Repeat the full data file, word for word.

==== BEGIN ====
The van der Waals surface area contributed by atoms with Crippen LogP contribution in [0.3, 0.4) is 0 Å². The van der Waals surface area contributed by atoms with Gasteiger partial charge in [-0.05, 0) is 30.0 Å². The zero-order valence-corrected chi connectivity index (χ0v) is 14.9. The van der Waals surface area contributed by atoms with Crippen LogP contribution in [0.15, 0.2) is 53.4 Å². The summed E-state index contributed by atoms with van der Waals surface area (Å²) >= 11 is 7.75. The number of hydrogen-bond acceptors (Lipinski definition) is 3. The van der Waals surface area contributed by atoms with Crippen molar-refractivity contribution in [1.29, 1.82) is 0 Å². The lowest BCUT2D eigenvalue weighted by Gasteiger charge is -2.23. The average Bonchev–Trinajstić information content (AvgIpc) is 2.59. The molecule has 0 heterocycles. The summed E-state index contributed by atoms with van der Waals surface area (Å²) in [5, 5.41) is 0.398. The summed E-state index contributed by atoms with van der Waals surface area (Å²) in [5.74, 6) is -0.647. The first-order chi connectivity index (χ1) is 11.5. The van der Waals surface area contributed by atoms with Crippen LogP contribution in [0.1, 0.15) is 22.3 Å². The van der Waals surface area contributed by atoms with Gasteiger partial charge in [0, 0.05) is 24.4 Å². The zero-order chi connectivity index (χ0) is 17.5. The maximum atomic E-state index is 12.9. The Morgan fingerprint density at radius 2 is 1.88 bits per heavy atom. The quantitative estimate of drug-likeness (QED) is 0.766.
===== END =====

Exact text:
The van der Waals surface area contributed by atoms with Crippen LogP contribution in [0.3, 0.4) is 0 Å². The van der Waals surface area contributed by atoms with Gasteiger partial charge in [-0.05, 0) is 30.0 Å². The zero-order valence-corrected chi connectivity index (χ0v) is 14.9. The van der Waals surface area contributed by atoms with Crippen LogP contribution in [0.15, 0.2) is 53.4 Å². The summed E-state index contributed by atoms with van der Waals surface area (Å²) >= 11 is 7.75. The number of hydrogen-bond acceptors (Lipinski definition) is 3. The van der Waals surface area contributed by atoms with Crippen molar-refractivity contribution in [1.29, 1.82) is 0 Å². The lowest BCUT2D eigenvalue weighted by Gasteiger charge is -2.23. The average Bonchev–Trinajstić information content (AvgIpc) is 2.59. The molecule has 0 heterocycles. The summed E-state index contributed by atoms with van der Waals surface area (Å²) in [5, 5.41) is 0.398. The summed E-state index contributed by atoms with van der Waals surface area (Å²) in [5.74, 6) is -0.647. The first-order chi connectivity index (χ1) is 11.5. The van der Waals surface area contributed by atoms with Crippen LogP contribution in [0.1, 0.15) is 22.3 Å². The van der Waals surface area contributed by atoms with Gasteiger partial charge in [0, 0.05) is 24.4 Å². The zero-order chi connectivity index (χ0) is 17.5. The maximum atomic E-state index is 12.9. The Morgan fingerprint density at radius 2 is 1.88 bits per heavy atom. The quantitative estimate of drug-likeness (QED) is 0.766.